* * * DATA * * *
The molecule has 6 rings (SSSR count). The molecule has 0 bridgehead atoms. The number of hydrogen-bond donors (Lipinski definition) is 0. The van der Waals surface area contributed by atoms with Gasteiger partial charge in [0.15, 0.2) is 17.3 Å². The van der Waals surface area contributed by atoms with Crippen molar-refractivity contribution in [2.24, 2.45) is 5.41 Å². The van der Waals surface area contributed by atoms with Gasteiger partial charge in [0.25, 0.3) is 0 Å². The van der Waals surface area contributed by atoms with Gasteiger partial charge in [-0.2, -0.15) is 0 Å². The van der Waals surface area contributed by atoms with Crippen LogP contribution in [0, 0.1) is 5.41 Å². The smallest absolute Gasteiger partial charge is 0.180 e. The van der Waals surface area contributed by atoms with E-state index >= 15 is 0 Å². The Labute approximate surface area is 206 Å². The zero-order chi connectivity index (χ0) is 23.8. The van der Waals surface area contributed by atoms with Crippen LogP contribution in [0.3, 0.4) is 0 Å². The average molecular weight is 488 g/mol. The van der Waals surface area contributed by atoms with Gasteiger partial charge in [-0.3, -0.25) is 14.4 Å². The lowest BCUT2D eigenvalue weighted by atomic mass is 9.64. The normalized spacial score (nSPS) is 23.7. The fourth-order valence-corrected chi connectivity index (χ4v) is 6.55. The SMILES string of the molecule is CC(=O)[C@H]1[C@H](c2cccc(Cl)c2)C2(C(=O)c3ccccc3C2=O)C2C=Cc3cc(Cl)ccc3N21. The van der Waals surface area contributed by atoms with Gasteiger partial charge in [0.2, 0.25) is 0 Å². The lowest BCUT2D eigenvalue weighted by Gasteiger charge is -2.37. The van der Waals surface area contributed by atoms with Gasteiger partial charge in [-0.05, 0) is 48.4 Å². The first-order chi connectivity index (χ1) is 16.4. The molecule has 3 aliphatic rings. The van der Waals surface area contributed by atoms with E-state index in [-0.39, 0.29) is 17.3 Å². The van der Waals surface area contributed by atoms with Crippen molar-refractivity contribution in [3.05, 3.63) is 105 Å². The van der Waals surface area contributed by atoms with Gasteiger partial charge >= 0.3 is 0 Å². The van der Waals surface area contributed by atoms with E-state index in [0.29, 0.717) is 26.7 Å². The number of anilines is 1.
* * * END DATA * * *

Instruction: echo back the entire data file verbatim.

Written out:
The molecule has 6 rings (SSSR count). The molecule has 0 bridgehead atoms. The number of hydrogen-bond donors (Lipinski definition) is 0. The van der Waals surface area contributed by atoms with Gasteiger partial charge in [0.15, 0.2) is 17.3 Å². The van der Waals surface area contributed by atoms with Crippen molar-refractivity contribution in [2.24, 2.45) is 5.41 Å². The van der Waals surface area contributed by atoms with Gasteiger partial charge in [0.25, 0.3) is 0 Å². The van der Waals surface area contributed by atoms with Gasteiger partial charge in [-0.2, -0.15) is 0 Å². The van der Waals surface area contributed by atoms with Crippen LogP contribution in [0, 0.1) is 5.41 Å². The smallest absolute Gasteiger partial charge is 0.180 e. The van der Waals surface area contributed by atoms with E-state index >= 15 is 0 Å². The Labute approximate surface area is 206 Å². The zero-order chi connectivity index (χ0) is 23.8. The van der Waals surface area contributed by atoms with Crippen LogP contribution in [0.3, 0.4) is 0 Å². The average molecular weight is 488 g/mol. The van der Waals surface area contributed by atoms with Gasteiger partial charge in [-0.3, -0.25) is 14.4 Å². The lowest BCUT2D eigenvalue weighted by atomic mass is 9.64. The normalized spacial score (nSPS) is 23.7. The fourth-order valence-corrected chi connectivity index (χ4v) is 6.55. The SMILES string of the molecule is CC(=O)[C@H]1[C@H](c2cccc(Cl)c2)C2(C(=O)c3ccccc3C2=O)C2C=Cc3cc(Cl)ccc3N21. The van der Waals surface area contributed by atoms with Gasteiger partial charge in [0.2, 0.25) is 0 Å². The lowest BCUT2D eigenvalue weighted by Gasteiger charge is -2.37. The van der Waals surface area contributed by atoms with Gasteiger partial charge in [-0.05, 0) is 48.4 Å². The first-order chi connectivity index (χ1) is 16.4. The molecule has 3 aliphatic rings. The van der Waals surface area contributed by atoms with E-state index in [-0.39, 0.29) is 17.3 Å². The van der Waals surface area contributed by atoms with Crippen molar-refractivity contribution in [3.05, 3.63) is 105 Å². The van der Waals surface area contributed by atoms with Gasteiger partial charge >= 0.3 is 0 Å². The van der Waals surface area contributed by atoms with E-state index in [0.29, 0.717) is 26.7 Å². The number of anilines is 1.